tackling change management

You want your company, as a whole, to function efficiently, effectively, with successful client relationships and, of course, profitably. That means that all the individual departments within your company must function in the same manner and not just individually, but collectively with one another. 

Heather Kourcklas, President of Golden Gait, LLC is an expert when it comes to running an operationally efficient business. Sharing her advice on company-wide success, Heather walked us through her first-hand experience in a recent webinar, Re-engineering Your Firm: How to Audit Your Operations for a Healthier Bottom Line

As a leader, it’s critical to not only be able to spot operational inefficiencies but to fix them in a way that works for everyone on your team. From identifying to solving problems, Heather has advice on it all.

Identify departmental functions. 

If your firm is like most, there are defined departments with set responsibilities. It might sound like a no-brainer but as your team grows and new roles are being brought on, it’s important to identify both the functions within each department as well as cross-departmental functions. 

When would this matter? Heather called out a couple examples of times when you’ll be glad you identified and defined departments.

Example 1: Human Resources and Accounting (payroll) must have good communications when an employee is hired, given a raise, changes benefits or leaves the company.

Example 2: Operations and Accounting must have good communication and solid workflows to ensure that employee costs are captured correctly on projects and contracts. Follow our 6 steps to make sure you’re getting all the value you can out of these two teams working in sync. 

So, how do you successfully identify and define departments and roles at your firm? 

Develop a crosswalk between departments.

Walk it through and talk it out with the staff that is actually performing the work on the daily. After hearing from all members in each department, document the tasks and steps it takes them to perform each assignment or project. When having these conversations, it’s important for them to know the point in it all. When your staff has a clear understanding of what you’re trying to accomplish, including making their jobs better, it should help them take a greater interest in and offer solid nuggets of information.

Use the following talking and thinking points to get the most out of your conversations with your team members:  

  • We want to discover what is working and what is not working
  • What are the struggles that your staff are having? Listen to them, they are the ones that do that work
  • What are they missing to be able to do their jobs better?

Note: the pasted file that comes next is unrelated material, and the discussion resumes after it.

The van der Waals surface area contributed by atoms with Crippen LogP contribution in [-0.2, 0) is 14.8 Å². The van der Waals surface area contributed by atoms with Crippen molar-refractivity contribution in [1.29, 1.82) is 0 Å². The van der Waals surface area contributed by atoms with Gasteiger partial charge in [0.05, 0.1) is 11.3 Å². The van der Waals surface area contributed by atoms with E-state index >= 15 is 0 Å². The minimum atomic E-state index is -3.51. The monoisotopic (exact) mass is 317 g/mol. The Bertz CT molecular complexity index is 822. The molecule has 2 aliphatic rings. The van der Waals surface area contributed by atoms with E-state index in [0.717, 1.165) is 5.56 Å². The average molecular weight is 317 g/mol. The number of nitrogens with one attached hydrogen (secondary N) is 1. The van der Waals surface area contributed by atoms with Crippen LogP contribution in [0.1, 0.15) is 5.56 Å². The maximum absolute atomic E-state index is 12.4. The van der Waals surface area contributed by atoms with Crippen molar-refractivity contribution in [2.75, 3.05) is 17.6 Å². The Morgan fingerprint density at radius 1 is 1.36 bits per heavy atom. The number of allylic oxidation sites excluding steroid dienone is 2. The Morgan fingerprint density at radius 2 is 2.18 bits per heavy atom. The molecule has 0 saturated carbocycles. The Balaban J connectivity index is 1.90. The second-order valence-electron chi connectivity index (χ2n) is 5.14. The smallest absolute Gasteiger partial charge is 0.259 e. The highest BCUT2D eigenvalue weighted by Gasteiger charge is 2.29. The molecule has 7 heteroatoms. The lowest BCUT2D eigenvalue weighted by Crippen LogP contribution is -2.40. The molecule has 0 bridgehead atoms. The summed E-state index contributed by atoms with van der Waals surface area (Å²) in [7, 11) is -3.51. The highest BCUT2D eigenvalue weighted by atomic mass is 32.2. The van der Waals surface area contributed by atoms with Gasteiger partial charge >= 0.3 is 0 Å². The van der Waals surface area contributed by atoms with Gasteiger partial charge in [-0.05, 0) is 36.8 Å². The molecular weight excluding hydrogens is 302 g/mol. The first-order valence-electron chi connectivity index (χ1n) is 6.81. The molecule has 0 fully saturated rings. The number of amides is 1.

• What are their suggestions for effectiveness, efficiencies, and cost savings?
  • What is working well? We don’t want to forget this piece we don’t want to change anything that is productive and effective!

Make room for improvement. 

Now that you’ve identified roles and responsibilities across all departments in your organization and have sat down with all team members, it’s time to summarize, identify, and make improvements using the feedback you’ve gathered from your team.  Write down your findings! Putting on paper what you heard from your team can help you better align goals and realize similarities (or differences) in what departments need. Once all the feedback is in one place, start making a game plan. What are the biggest problems that were brought up? Where is there room for improvement? Again, don’t forget to think about the things that don’t need to be changed at all. 

You’ve gotten the feedback and you’ve summarized your findings. What comes next could feel like the most intimidating step but it's what you’ve done all this work for and it’s what’s going to make your firm even better. It’s important to remind yourself that it’s not going to happen overnight. Once you prioritize goals, consider a phased approach, depending on how much needs to be changed/improved and the impact it will have on your bottom line. The last thing you want to do is overwhelm your team and your bottom line.

While changes are being made and processes are being tweaked, don’t stop getting feedback from all departments. Getting consistent temperature checks will give your firm the best chance at functioning effectively, efficiently, and profitable. 

Listen to Heather go into even more detail and her advice for spotting operational inefficiencies within and across departments, improving communication between teams, tackling change management, and analyzing the impact of change on your bottom line in this webinar recording